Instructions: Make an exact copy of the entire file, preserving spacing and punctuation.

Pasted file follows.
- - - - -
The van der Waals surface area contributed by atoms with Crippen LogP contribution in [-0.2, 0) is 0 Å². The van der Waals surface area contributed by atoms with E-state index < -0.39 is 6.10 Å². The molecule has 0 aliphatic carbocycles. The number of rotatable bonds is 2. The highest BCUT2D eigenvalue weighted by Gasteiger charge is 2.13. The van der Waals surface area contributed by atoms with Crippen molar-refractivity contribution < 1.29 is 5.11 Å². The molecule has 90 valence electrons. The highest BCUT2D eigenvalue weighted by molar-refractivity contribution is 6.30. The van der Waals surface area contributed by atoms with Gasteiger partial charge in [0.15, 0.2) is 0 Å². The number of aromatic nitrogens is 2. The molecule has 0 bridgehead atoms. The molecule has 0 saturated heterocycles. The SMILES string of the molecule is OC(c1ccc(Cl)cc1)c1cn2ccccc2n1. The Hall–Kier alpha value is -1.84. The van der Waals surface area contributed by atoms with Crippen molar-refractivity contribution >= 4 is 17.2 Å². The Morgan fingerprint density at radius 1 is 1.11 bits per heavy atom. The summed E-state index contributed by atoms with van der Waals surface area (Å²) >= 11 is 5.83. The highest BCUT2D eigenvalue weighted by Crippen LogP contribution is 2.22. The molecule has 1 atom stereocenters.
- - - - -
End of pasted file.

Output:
The van der Waals surface area contributed by atoms with Crippen LogP contribution in [-0.2, 0) is 0 Å². The van der Waals surface area contributed by atoms with E-state index < -0.39 is 6.10 Å². The molecule has 0 aliphatic carbocycles. The number of rotatable bonds is 2. The highest BCUT2D eigenvalue weighted by Gasteiger charge is 2.13. The van der Waals surface area contributed by atoms with Crippen molar-refractivity contribution < 1.29 is 5.11 Å². The molecule has 90 valence electrons. The highest BCUT2D eigenvalue weighted by molar-refractivity contribution is 6.30. The van der Waals surface area contributed by atoms with Gasteiger partial charge in [0.15, 0.2) is 0 Å². The number of aromatic nitrogens is 2. The molecule has 0 bridgehead atoms. The molecule has 0 saturated heterocycles. The SMILES string of the molecule is OC(c1ccc(Cl)cc1)c1cn2ccccc2n1. The Hall–Kier alpha value is -1.84. The van der Waals surface area contributed by atoms with Crippen molar-refractivity contribution >= 4 is 17.2 Å². The Morgan fingerprint density at radius 1 is 1.11 bits per heavy atom. The summed E-state index contributed by atoms with van der Waals surface area (Å²) >= 11 is 5.83. The highest BCUT2D eigenvalue weighted by Crippen LogP contribution is 2.22. The molecule has 1 atom stereocenters.